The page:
I took the linked photo of a dime with a D5100 and a reversed lens combination lit by a table lamp. It is at 100 ISO where the D5100 shows no chroma noise. The burnished metal surface shows a weird effect that I think is like CA. However, I'm trying to decide if this is CA or some kind of effect from the irregularities in the burnished surface itself.

One Dime (2)
(source: staticflickr.com)

  • \$\begingroup\$ What is the goal of your question? If people here would tell you that it's CA, would you attempt to remove the effect? Maybe I'm not understanding your question correctly, but I think as long as the shot looks good in your opinion you should not worry if the effect is CA or some sort of reflection. \$\endgroup\$ Commented Nov 11, 2013 at 23:03
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    \$\begingroup\$ Hi, my intent is to understand the phenomenon. Also, practically, understanding the phenomenon better will lead me to understanding if I can improve the shot. If it is indeed due to the light as Frank suggests, I will try changing the angle of the light. If it is CA, it would suggest that this is a limitation of a setup using a reversed lens. I plan to test this both by changing the light as well as changing the subject. Thanks. \$\endgroup\$ Commented Nov 11, 2013 at 23:43

1 Answer 1


The linked image to me looks like what one would see when putting a coin under a microscope and illuminating from a low angle from the side.

So, no chromatic aberration in my humble opinion.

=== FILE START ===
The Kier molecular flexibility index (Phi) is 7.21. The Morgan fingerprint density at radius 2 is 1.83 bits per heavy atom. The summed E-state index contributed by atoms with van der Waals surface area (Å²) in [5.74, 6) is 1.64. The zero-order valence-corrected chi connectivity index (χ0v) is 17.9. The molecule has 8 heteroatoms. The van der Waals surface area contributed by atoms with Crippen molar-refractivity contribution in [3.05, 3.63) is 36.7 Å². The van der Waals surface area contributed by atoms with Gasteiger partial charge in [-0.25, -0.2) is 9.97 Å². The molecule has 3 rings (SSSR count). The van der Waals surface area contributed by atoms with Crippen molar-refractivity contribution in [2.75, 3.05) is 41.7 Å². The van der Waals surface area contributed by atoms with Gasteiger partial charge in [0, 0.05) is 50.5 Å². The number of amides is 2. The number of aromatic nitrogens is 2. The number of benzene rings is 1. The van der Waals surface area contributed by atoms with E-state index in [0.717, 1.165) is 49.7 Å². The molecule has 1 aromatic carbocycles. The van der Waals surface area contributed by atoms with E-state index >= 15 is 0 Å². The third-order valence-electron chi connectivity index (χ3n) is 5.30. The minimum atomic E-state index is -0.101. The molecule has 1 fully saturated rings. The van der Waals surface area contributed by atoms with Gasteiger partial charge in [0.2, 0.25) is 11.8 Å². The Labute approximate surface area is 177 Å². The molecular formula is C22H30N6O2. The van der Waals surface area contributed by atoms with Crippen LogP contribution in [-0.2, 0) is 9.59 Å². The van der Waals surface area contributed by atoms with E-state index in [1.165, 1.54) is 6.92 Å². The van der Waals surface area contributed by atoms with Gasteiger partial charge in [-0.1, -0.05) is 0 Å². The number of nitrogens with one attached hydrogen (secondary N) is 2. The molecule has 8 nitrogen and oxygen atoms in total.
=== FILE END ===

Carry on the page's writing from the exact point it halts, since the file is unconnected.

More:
• \$\begingroup\$ Ah, interesting. Would you hazard a guess as to the effect? Some kind of interference fringing, like from a soap film? \$\endgroup\$ Commented Nov 11, 2013 at 15:34
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    \$\begingroup\$ Maybe. The surface is quite rough on this scale and so the light hits the surface at all kinds of angles, may be even reflected more than once until it enters the lens. I can also imagine dust grains, or a thin film of grease (left by lust touching the coin with bare fingers) could add to the effect. \$\endgroup\$
    – Frank
    Commented Nov 11, 2013 at 16:45
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    \$\begingroup\$ Burnished metal surfaces = anisotropic shading (or lighting) for which you can google and get representative images, and those will sometimes show rainbow diffraction patterns vaguely similar to what you're seeing. \$\endgroup\$ Commented Nov 12, 2013 at 3:39
  • \$\begingroup\$ Thanks guys. I tried with a piece of printed paper and I can resolve individual ink specks on the rough fabric of the paper with no chromatic aberration. \$\endgroup\$ Commented Nov 12, 2013 at 5:32

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